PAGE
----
Both my officials and I have had intensive discussions with the European Commission, other relevant member states and stakeholders regarding the potential negative impact of a disorderly or no-deal Brexit on the Irish fishing industry and the wider seafood sector. These discussions intensified in recent months and were based on preparatory work already done. While the immediate threat of a no-deal outcome has been averted, the preparatory work and the discussions will continue.
The key issues in a no-deal situation, which I have stressed in all discussions, are the potential loss of access for Irish and other EU vessels to the UK fishing zone, the need to ensure ongoing protection of fish stocks in the waters around Ireland from a subsequent increase in fishing activity and potential mitigation measures for the seafood sector at EU level. It is also important to be aware that in such a no-deal situation, the EU and Ireland could also face a loss of quota share.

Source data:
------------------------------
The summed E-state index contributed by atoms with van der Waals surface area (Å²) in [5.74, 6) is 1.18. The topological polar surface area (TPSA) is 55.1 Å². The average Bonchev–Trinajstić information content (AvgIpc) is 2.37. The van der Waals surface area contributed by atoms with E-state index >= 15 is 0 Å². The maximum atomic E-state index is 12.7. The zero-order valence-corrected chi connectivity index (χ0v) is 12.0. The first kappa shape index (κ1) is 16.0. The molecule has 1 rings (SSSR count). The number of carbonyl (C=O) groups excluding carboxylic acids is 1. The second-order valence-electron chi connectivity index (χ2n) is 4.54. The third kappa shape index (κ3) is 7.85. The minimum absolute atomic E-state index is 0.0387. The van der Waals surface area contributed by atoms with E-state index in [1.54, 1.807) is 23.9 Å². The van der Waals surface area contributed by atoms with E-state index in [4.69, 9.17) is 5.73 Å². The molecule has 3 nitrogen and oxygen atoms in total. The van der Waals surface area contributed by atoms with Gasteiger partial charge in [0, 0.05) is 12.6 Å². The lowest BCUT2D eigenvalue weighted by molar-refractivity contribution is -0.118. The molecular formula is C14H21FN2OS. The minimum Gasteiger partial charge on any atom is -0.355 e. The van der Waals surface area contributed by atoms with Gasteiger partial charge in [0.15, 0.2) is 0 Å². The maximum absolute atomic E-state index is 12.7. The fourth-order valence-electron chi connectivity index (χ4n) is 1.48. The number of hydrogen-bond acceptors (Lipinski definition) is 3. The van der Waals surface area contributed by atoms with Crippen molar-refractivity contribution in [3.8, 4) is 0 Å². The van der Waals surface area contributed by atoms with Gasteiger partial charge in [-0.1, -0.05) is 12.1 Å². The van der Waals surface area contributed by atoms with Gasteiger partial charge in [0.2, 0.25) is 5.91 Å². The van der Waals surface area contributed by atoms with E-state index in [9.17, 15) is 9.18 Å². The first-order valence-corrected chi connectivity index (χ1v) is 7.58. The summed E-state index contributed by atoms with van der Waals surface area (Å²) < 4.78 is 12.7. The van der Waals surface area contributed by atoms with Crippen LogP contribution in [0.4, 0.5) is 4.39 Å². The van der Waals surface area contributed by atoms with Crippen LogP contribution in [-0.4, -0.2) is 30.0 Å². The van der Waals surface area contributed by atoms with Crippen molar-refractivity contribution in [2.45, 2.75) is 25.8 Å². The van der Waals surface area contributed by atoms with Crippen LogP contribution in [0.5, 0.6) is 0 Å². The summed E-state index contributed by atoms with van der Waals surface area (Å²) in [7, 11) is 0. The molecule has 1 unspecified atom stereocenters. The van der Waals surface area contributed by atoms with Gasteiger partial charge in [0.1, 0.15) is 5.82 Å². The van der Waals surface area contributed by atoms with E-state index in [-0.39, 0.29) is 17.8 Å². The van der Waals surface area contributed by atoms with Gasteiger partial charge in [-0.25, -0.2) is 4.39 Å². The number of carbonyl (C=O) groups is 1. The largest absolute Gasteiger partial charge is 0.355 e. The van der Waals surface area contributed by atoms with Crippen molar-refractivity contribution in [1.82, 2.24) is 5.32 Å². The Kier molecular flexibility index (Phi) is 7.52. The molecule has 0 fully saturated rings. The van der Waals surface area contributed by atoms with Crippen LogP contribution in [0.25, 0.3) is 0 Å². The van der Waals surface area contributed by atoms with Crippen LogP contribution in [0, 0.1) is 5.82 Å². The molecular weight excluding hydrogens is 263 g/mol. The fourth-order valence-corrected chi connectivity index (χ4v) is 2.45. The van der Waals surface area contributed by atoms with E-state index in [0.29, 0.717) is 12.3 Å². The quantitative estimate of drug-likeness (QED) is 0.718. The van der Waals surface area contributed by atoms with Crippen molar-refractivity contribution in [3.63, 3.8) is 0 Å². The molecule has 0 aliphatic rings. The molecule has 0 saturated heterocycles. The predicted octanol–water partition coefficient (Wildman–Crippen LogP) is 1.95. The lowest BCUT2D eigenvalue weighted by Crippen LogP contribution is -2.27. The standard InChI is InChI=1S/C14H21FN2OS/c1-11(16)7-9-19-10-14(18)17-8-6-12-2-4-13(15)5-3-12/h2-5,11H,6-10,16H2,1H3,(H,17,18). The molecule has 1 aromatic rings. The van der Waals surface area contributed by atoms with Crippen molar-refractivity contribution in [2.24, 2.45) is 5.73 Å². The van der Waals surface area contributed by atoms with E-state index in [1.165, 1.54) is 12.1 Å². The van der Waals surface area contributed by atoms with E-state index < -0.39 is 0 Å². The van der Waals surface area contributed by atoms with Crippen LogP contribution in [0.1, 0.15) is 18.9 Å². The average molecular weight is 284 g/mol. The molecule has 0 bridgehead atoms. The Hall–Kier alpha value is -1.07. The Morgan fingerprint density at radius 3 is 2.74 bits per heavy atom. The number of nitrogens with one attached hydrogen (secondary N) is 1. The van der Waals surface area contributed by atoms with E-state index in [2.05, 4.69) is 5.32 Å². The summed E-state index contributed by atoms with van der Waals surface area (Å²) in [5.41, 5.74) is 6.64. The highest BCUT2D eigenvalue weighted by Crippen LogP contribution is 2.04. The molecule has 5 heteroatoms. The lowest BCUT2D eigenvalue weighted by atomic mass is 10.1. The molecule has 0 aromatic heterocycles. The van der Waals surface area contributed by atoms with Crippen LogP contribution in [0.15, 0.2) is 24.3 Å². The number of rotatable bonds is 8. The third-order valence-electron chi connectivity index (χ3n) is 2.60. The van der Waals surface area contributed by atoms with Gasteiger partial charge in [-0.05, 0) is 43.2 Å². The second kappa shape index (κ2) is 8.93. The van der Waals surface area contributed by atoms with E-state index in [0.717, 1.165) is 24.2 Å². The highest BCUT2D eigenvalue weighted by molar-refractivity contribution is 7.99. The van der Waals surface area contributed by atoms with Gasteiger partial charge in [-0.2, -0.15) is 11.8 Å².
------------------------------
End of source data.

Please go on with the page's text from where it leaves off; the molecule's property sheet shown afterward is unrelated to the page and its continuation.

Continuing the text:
Throughout the discussions, I emphasised the necessity for a co-ordinated European response to ensure that there would be proportionate and equitable use of mitigation measures overseen by the Commission. The outcome of these discussions can be seen in the EU Brexit contingency plan that was published on 10 April. This highlights fisheries as one of the most immediately critical issues facing the EU in a no-deal Brexit. We now have identified and agreed co-ordinated and fully prepared measures that will be immediately available to address a no-deal Brexit on 31 October if the UK were to decide to deny EU vessels access to UK waters.
As I have stated previously, I am seeking additional EU funds to support these mitigation measures if they ever become necessary, which of course I hope they do not. Such financial discussions are ongoing and there are many variables at play, but I assure the Deputy that the seafood sector will, along with agriculture, be a key priority for this Government.